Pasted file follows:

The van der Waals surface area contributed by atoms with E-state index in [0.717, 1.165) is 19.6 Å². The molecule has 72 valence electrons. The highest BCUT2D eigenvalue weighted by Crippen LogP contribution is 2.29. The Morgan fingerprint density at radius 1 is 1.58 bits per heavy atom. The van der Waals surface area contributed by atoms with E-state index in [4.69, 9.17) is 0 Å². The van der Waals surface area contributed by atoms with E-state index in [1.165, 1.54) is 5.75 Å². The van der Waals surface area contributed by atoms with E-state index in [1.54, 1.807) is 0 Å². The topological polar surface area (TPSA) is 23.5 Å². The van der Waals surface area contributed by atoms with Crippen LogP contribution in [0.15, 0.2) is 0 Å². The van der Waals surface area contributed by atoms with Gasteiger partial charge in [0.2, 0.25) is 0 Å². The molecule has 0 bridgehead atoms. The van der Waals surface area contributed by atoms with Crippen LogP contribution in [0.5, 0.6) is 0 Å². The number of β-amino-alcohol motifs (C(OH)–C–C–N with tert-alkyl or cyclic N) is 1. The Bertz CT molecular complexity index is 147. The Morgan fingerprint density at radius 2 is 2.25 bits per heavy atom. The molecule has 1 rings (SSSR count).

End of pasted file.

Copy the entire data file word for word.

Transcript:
The van der Waals surface area contributed by atoms with E-state index in [0.717, 1.165) is 19.6 Å². The molecule has 72 valence electrons. The highest BCUT2D eigenvalue weighted by Crippen LogP contribution is 2.29. The Morgan fingerprint density at radius 1 is 1.58 bits per heavy atom. The van der Waals surface area contributed by atoms with E-state index in [4.69, 9.17) is 0 Å². The van der Waals surface area contributed by atoms with E-state index in [1.165, 1.54) is 5.75 Å². The van der Waals surface area contributed by atoms with E-state index in [1.54, 1.807) is 0 Å². The topological polar surface area (TPSA) is 23.5 Å². The van der Waals surface area contributed by atoms with Crippen LogP contribution in [0.15, 0.2) is 0 Å². The van der Waals surface area contributed by atoms with Gasteiger partial charge in [0.2, 0.25) is 0 Å². The molecule has 0 bridgehead atoms. The van der Waals surface area contributed by atoms with Crippen LogP contribution in [0.5, 0.6) is 0 Å². The number of β-amino-alcohol motifs (C(OH)–C–C–N with tert-alkyl or cyclic N) is 1. The Bertz CT molecular complexity index is 147. The Morgan fingerprint density at radius 2 is 2.25 bits per heavy atom. The molecule has 1 rings (SSSR count).